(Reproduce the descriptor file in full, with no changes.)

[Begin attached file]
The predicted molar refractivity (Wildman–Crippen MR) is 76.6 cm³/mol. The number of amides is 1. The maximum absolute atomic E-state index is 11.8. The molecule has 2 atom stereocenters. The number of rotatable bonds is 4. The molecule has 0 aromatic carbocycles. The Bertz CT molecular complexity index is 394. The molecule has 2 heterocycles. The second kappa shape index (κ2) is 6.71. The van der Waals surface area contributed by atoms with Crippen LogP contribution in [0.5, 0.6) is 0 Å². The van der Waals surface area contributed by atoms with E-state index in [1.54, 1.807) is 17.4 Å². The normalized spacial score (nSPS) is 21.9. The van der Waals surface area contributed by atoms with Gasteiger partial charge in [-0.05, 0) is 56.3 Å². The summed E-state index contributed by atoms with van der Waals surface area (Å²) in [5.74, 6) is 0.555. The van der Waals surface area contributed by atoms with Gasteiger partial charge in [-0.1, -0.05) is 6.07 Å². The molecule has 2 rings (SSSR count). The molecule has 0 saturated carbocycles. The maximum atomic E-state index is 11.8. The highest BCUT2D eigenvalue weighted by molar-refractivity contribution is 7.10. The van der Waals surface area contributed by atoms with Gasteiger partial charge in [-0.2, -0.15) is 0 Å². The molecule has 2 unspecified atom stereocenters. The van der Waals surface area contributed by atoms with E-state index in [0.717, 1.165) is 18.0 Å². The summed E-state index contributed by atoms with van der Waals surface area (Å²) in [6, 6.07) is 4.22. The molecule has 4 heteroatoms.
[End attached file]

The predicted molar refractivity (Wildman–Crippen MR) is 76.6 cm³/mol. The number of amides is 1. The maximum absolute atomic E-state index is 11.8. The molecule has 2 atom stereocenters. The number of rotatable bonds is 4. The molecule has 0 aromatic carbocycles. The Bertz CT molecular complexity index is 394. The molecule has 2 heterocycles. The second kappa shape index (κ2) is 6.71. The van der Waals surface area contributed by atoms with Crippen LogP contribution in [0.5, 0.6) is 0 Å². The van der Waals surface area contributed by atoms with E-state index in [1.54, 1.807) is 17.4 Å². The normalized spacial score (nSPS) is 21.9. The van der Waals surface area contributed by atoms with Gasteiger partial charge in [-0.05, 0) is 56.3 Å². The summed E-state index contributed by atoms with van der Waals surface area (Å²) in [5.74, 6) is 0.555. The van der Waals surface area contributed by atoms with Gasteiger partial charge in [-0.1, -0.05) is 6.07 Å². The molecule has 2 rings (SSSR count). The molecule has 0 saturated carbocycles. The maximum atomic E-state index is 11.8. The highest BCUT2D eigenvalue weighted by molar-refractivity contribution is 7.10. The van der Waals surface area contributed by atoms with Gasteiger partial charge in [-0.2, -0.15) is 0 Å². The molecule has 2 unspecified atom stereocenters. The van der Waals surface area contributed by atoms with E-state index in [0.717, 1.165) is 18.0 Å². The summed E-state index contributed by atoms with van der Waals surface area (Å²) in [6, 6.07) is 4.22. The molecule has 4 heteroatoms.